Tim, the part of my brain that is devoted to designing Volo Airsport has been dreaming of building this bird sim for years. If you’re ever up for an in-depth conversation about this very topic, please do get in touch.

    Sometimes I’ll just disappear down a rabithole for a few days where I read papers on the aerodynamics of wing flapping, real-time physics driven motion with actual intelligence behind it, and endlessly replay and freeze-frame slowmotion videos of bird flight.

    But yes, developing Volo is already an exercise in patience, and I’d consider this concept to be up to an order of magnitude more complex. In Volo I can get away with a lot of mistakes and inaccuracies because humans flying their bodies will always be clumsy. But birds, with their mode of flight carefully evolved over millions of years, have an elegance to them that is harder to properly simulate. It is faster, more complex, and more precise. All of which the simulation has to capture with some level of fidelity and consistency.

    To be honest, I don’t know if I’ll ever get to tackle this concept properly. Volo is taking a considerable chunk of my life and there are many other ideas that take my fancy. But bird flight is beautiful, and I’ll always be fascinated by it.

  9. Wonderboy2402 says:

    Yea, totally need a bird flight sim.

    My flight game dream has been like a dragon rider / dragonlance game. Where you ride something that you can control but also has its own intelligence and will. So you would both be more like guiding it while also focused on performing your own melee and magical attacks. But positioning and flight mechanics like updrafts, thermals, diving would be important with the species of different dragons behavior too.

    • Victor A Yorke says:

      This, all the way.

      Throw in a little Age of Sail combat, and you’d have a good Temeraire flight sim – guiding the dragon, but also aiming the flintlock rifles and pepper-launching swivel guns of the dragon’s crew.

      Also opens up ground-attack opportunities, as Napoleonic armies and navies have AAA equipment now…

  10. Dinger says:

    There’s a lot of challenges. I’d actually start with the currently DLC-slated barn swallow. It’s a highly efficient flyer, and all about spending its life on the wing with high-speed intercepts of bugs and turning with the flock at corner speed. Plus, you could simulate it believably with a relatively manageable repertoire of maneuvers.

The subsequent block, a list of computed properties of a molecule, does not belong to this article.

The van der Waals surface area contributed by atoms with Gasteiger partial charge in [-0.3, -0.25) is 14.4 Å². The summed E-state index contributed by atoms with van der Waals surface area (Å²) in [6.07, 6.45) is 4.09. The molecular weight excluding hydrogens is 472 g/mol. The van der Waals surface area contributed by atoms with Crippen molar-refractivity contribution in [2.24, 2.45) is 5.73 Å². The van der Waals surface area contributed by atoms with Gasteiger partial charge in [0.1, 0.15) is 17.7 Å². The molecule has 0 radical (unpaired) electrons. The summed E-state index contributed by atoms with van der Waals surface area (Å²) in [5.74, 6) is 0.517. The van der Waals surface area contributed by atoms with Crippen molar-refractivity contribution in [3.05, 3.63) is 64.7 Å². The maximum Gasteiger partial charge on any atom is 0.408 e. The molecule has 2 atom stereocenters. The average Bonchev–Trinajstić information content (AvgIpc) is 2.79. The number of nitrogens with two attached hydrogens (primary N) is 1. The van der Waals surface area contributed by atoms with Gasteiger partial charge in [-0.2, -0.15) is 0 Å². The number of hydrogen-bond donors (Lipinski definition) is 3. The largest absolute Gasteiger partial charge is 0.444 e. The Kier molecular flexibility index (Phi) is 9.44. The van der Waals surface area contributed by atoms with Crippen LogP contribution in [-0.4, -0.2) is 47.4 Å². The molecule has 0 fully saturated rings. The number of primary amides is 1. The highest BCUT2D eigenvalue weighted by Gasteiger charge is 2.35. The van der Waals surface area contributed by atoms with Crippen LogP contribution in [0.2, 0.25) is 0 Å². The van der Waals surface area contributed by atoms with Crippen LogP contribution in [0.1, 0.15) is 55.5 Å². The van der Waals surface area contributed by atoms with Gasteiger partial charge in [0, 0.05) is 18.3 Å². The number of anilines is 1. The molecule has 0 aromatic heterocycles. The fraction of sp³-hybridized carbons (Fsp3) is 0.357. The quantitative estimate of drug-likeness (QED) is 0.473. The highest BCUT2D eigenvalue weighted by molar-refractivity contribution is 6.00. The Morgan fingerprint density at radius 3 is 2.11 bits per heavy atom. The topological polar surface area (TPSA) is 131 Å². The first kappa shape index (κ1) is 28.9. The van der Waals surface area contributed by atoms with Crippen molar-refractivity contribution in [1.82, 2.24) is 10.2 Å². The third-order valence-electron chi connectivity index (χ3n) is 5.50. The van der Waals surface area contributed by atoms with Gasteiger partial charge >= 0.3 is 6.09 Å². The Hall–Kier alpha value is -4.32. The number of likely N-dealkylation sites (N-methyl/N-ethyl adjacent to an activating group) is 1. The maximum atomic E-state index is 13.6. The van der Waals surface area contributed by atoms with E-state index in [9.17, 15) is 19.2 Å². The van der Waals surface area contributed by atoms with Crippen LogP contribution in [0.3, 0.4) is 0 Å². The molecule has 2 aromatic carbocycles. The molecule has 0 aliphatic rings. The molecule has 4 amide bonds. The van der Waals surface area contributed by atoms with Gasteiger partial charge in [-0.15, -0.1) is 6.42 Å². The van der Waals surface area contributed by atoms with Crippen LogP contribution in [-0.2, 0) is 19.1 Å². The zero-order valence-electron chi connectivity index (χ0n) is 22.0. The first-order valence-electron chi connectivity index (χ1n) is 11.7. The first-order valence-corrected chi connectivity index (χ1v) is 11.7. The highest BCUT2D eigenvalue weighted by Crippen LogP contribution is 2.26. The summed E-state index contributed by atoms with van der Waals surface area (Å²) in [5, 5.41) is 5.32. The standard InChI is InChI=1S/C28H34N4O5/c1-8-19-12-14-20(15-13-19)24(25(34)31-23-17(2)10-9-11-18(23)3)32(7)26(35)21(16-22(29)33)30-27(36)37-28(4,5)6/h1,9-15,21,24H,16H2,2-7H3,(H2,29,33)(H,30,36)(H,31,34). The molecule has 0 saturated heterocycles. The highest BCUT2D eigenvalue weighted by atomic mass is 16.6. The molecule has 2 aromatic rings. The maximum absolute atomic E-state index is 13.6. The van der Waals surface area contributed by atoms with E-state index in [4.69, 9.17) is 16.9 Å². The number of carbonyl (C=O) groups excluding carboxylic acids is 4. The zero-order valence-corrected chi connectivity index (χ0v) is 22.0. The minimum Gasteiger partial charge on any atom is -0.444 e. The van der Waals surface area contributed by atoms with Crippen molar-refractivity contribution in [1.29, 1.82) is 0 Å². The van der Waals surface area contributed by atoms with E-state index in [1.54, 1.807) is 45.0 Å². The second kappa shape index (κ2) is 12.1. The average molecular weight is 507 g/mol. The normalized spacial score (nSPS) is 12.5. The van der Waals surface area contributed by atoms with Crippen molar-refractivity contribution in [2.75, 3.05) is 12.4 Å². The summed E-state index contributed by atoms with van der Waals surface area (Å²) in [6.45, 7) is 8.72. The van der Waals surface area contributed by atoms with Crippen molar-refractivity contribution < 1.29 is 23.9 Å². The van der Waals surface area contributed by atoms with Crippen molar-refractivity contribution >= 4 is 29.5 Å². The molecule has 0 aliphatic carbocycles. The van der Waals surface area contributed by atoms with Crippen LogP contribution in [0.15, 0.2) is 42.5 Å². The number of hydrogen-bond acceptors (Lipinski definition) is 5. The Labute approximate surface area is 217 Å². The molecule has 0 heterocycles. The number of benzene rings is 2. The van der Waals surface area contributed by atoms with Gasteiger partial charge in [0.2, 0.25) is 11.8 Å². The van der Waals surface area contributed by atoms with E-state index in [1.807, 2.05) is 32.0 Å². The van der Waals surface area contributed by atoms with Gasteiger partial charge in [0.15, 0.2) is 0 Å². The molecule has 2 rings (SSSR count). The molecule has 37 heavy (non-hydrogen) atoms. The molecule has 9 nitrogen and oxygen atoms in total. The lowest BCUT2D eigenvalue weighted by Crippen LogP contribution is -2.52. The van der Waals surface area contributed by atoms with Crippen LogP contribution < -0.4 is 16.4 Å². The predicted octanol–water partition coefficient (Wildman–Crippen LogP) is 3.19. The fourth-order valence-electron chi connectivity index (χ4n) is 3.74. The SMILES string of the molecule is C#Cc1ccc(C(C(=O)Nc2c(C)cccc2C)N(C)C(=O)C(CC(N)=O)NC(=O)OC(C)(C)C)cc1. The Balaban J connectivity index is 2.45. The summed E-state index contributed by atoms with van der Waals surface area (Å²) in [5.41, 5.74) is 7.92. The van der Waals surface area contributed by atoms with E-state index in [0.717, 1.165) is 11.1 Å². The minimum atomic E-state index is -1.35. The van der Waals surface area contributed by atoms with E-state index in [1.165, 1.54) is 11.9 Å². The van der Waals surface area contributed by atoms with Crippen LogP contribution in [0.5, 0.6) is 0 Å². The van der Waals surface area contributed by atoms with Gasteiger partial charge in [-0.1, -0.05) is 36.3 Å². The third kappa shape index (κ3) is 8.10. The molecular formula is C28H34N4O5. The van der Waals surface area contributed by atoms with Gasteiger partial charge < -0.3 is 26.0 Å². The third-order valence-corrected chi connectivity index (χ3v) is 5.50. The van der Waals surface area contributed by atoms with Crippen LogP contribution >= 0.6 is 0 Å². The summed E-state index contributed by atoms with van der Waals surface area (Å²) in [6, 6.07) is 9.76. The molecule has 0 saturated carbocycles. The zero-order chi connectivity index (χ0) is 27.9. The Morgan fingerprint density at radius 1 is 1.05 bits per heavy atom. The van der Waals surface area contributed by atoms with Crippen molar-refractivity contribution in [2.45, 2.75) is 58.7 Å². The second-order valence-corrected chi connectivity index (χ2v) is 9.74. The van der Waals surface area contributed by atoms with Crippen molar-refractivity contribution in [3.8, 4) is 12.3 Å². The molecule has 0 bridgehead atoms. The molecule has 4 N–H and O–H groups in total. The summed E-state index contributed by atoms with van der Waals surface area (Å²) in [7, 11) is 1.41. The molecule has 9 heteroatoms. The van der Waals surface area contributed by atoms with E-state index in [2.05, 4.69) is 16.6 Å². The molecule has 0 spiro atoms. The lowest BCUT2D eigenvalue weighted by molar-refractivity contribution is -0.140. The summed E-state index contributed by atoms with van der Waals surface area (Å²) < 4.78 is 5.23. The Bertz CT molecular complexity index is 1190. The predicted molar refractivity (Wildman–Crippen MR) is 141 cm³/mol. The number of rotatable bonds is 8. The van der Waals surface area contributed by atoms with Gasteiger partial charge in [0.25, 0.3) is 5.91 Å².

Then again, a bird sim has to teach the user to infer a lot of info from the environment, and that includes adapting to the different sensor packages. Maybe something big and cumbersome, like a goose, would be good for familiarizing the user with wing-and-tailfeather handling (in the flock) and reading wind and terrain before advancing to the high-performance avians.
    You are, I gather, considering some sort of facebox as the preferred visual interface?

  11. klops says:

    Great stuff!

  12. tnankie says:

    This could be where the more precise finger tracking of leap motion finally becomes useful. hands up and down are the wing flaps. distance between is your open/closed wings, and then you have finger tips for outer wing shape…….but I’ve neglected tail.

  13. Niente says:

    I really enjoyed this piece. I’m not particularly interested in birds but we have many come into our garden and I like to watch them sometimes.

    I used to feed them, and some local badgers, but unfortunately a bastard rat took up residence and I had to stop. I was genuinely upset for several days when I had to stop the feeding.

  14. Father Ted says:

    I’ve been kicking around a similar idea for a while. However, I’d feature the lower end of the avian food-chain, essentially garden birds. Then the game could play out like a survival game – with flying. Ideally, the game would also ship with a level editor, so you could create your RL neighbourhood to fly around in…

  15. Velleic says:

    As someone who uses every lunch break to go and look at owls, I agree with this idea.
    I also agree with the other commenter who wants a dragon rider game. Someday, I’m gonna make that game. Someday.
    (Actually, I did spot a game in the Steam sale where you fly around as a dragon. Think it was called Dragonflight.)

  16. ephesus64 says:

    Ooh, I’d cast my vote for the common nighthawk. Fast and maneuverable, plus it has invasion stripes!
    link to